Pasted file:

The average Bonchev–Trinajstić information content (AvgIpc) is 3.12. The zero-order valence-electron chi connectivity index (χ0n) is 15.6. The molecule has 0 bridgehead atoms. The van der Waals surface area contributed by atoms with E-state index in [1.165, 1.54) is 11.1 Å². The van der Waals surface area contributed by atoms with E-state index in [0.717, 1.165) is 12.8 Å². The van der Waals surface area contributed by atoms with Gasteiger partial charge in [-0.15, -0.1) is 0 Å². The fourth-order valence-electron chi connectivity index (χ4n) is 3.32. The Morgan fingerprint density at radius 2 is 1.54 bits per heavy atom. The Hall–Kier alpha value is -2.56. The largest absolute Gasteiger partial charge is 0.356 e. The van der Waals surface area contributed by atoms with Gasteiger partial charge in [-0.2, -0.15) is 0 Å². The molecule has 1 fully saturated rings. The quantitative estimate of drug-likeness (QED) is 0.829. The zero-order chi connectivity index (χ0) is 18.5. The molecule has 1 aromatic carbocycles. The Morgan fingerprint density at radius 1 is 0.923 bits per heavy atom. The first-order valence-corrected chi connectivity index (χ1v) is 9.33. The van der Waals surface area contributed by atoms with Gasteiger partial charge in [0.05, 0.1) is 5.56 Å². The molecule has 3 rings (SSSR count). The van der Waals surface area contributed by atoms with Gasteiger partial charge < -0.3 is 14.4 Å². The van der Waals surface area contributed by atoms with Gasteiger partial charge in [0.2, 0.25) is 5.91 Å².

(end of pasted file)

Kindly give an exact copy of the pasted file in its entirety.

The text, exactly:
The average Bonchev–Trinajstić information content (AvgIpc) is 3.12. The zero-order valence-electron chi connectivity index (χ0n) is 15.6. The molecule has 0 bridgehead atoms. The van der Waals surface area contributed by atoms with E-state index in [1.165, 1.54) is 11.1 Å². The van der Waals surface area contributed by atoms with E-state index in [0.717, 1.165) is 12.8 Å². The van der Waals surface area contributed by atoms with Gasteiger partial charge in [-0.15, -0.1) is 0 Å². The fourth-order valence-electron chi connectivity index (χ4n) is 3.32. The Morgan fingerprint density at radius 2 is 1.54 bits per heavy atom. The Hall–Kier alpha value is -2.56. The largest absolute Gasteiger partial charge is 0.356 e. The van der Waals surface area contributed by atoms with Gasteiger partial charge in [-0.2, -0.15) is 0 Å². The molecule has 1 fully saturated rings. The quantitative estimate of drug-likeness (QED) is 0.829. The zero-order chi connectivity index (χ0) is 18.5. The molecule has 1 aromatic carbocycles. The Morgan fingerprint density at radius 1 is 0.923 bits per heavy atom. The first-order valence-corrected chi connectivity index (χ1v) is 9.33. The van der Waals surface area contributed by atoms with Gasteiger partial charge in [0.05, 0.1) is 5.56 Å². The molecule has 3 rings (SSSR count). The van der Waals surface area contributed by atoms with Gasteiger partial charge < -0.3 is 14.4 Å². The van der Waals surface area contributed by atoms with Gasteiger partial charge in [0.2, 0.25) is 5.91 Å².